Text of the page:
Words by: MICHAEL LUDERS
Photographs by: JAKE LUDERS
In the interest of fairness, I should shave a few days off each year for that. Or for those days when I just craved a glass of whiskey. But since I buy gin by the case and since I haven't craved a whiskey in ages, really how many days should I allow? I want honesty here, the genuine number; I'm already going to be called into question based on the enormity of my initial calculations. At the same time, I'm not about to give up precious days either. I'm in competition with no other than myself. I am not about to cheat, but either am I giving up the benefit of doubt.
I have a calendar and a calculator in front of me. And a martini. I am set upon a reckoning of the highest order. I am not trying to ascertain the boundaries of the universe, or the depths of the oceans. I am not trying to learn algorithms that will feed the poor, or win a lottery. Malthusians are damned to quixotic notions of doom-seeking. So too, the Keynesians and the Austrians. My quest is nobler, and more optimistic: a tabulation of martinis consumed to date. The number is astounding on its face. Troubling even. But when broken down, it makes perfect sense. Really, it isn't all that impressive. In fact, it is an example of restraint. Fellow drinkers can seek either solace or concern in the number. That number is 22,745.
One has one's own idea about the Perfect Martini. And there is little agreement. This is an odd notion. There are only two ingredients, yet it could be made poorly more often than any other cocktail. I wont even get into some of the um more modern aberrations of this truly classic concoction. To do so is to give acknowledgment to those who would do only harm to fading ideals of tradition and politesse. I will say, however, that some additions to the convention truly add to the experience. The writer, James Salter, suggests a whisper of Worcestershire sauce, added to the mixing glass before the ice and gin. Michael Dorsey, vagabond and cocktail gadfly, insists on a dash of orange bitters. Lemon peel or olives. Wet or dry. Shaken or stirred. These are age-old and irresolvable issues, there is no point bringing them up but to say that certainly graver matters threaten the future of this noble cocktail.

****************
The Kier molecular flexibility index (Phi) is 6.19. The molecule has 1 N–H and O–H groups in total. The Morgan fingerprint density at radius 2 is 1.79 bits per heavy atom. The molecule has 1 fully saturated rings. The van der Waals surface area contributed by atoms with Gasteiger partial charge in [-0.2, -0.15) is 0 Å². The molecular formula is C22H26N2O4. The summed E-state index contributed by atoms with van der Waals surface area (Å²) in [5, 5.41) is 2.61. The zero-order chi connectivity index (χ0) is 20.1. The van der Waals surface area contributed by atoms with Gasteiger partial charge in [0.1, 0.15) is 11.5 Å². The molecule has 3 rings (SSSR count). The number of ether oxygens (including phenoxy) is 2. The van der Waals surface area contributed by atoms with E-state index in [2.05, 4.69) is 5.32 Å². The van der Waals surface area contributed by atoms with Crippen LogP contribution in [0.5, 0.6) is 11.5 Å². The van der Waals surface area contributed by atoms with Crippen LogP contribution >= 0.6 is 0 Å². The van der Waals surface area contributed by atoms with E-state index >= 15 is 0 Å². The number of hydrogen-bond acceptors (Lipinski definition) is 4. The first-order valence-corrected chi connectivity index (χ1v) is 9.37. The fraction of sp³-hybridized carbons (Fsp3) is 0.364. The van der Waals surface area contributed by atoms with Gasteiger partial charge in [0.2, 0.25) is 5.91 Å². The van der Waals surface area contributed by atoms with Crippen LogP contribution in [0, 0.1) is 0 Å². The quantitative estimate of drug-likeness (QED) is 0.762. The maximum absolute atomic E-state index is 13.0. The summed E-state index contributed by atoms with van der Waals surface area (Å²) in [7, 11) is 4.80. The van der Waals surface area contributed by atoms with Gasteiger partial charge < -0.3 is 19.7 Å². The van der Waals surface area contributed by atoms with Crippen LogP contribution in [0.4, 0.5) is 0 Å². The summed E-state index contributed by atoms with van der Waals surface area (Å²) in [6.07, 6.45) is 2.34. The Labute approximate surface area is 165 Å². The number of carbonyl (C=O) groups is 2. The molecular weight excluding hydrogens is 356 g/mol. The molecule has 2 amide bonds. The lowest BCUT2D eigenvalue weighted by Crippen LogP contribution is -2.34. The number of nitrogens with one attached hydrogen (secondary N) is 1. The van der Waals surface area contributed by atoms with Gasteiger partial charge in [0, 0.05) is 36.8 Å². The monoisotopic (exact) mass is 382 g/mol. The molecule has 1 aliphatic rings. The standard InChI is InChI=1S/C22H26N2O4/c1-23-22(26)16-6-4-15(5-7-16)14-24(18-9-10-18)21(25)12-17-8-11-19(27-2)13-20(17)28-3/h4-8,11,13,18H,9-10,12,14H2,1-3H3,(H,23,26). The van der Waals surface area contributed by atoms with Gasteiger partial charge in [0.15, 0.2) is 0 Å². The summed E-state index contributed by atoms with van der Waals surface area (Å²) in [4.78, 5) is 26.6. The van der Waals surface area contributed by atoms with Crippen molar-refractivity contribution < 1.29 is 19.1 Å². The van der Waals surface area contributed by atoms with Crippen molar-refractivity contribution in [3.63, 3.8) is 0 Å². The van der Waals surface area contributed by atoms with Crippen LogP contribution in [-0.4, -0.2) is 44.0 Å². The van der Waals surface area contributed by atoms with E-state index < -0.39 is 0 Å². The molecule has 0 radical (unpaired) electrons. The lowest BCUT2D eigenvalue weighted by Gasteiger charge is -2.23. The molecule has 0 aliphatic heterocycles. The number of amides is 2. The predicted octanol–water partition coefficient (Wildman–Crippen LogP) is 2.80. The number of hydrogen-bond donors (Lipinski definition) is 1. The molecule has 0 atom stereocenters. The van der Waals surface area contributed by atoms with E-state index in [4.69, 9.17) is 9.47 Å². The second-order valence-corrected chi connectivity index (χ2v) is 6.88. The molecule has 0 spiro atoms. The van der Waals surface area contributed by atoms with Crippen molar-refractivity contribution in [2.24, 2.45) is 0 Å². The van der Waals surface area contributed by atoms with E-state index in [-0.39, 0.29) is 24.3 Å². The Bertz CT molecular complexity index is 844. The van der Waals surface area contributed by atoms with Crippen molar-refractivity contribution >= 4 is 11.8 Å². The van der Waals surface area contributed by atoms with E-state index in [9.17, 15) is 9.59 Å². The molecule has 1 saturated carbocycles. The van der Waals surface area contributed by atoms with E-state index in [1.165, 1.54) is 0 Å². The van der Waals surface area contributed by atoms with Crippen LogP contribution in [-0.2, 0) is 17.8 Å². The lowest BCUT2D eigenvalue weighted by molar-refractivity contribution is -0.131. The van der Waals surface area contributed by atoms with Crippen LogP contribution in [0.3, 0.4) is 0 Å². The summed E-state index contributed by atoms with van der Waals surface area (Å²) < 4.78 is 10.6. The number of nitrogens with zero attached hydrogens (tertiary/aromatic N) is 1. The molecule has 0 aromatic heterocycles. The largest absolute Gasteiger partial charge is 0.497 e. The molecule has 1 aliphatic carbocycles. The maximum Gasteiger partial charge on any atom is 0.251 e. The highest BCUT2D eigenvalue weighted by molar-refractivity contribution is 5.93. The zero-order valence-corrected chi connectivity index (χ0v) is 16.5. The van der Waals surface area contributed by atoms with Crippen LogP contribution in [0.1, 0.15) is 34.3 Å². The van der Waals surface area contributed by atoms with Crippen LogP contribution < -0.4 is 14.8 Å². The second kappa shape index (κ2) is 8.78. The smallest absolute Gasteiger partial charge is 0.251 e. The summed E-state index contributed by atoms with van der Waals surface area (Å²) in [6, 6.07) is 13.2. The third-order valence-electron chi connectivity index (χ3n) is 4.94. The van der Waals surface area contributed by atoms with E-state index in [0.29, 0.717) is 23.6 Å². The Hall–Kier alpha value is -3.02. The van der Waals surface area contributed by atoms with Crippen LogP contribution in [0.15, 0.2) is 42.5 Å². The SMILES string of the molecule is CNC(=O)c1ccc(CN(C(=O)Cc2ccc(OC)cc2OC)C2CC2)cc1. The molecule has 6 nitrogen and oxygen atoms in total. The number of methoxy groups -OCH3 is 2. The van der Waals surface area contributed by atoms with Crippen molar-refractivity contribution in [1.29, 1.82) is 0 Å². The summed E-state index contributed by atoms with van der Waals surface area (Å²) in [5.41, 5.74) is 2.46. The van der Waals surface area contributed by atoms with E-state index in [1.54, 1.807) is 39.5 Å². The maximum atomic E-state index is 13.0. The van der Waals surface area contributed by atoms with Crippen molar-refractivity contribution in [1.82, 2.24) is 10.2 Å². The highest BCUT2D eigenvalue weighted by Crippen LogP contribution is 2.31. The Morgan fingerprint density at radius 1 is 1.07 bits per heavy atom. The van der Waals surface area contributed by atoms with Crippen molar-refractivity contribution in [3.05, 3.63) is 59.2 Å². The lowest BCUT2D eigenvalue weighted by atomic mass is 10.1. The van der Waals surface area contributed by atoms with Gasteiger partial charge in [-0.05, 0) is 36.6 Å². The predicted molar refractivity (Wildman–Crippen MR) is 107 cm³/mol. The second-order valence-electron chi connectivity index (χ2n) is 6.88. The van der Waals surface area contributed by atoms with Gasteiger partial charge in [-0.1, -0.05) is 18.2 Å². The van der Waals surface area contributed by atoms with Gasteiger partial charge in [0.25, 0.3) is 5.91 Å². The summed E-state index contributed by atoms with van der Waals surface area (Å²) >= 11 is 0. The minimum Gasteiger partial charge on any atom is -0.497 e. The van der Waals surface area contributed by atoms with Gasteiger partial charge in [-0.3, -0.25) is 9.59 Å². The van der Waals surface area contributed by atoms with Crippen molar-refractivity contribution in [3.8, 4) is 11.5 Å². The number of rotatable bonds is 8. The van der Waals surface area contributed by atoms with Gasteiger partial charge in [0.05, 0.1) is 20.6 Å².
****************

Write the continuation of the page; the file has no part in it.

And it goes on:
So how is it that I can say with seriousness that having drunk 22,548 soon to be 22,549 and 22,550 martinis is not unconscionable? Well, first an explanation of the math is in order. Its quite simple really. I have been drinking them religiously for 31 years. I drink two each day, even when I am laid out with the flu. Some days, of course I will have none. Some I will have one. But these days are too rare to count, and are negated by the days when I have several. But for as long as I can remember, I have had two a day on average. Two a day. That does not seem to me to be a particularly ruinous regimen. My doctor says stress kills an unseemly number of men and woman each year. If two martinis a day takes the edge off, then have at em.
But no more than two, he admonishes. And for God's sakes make them in civilized portions.
And so forthwith:
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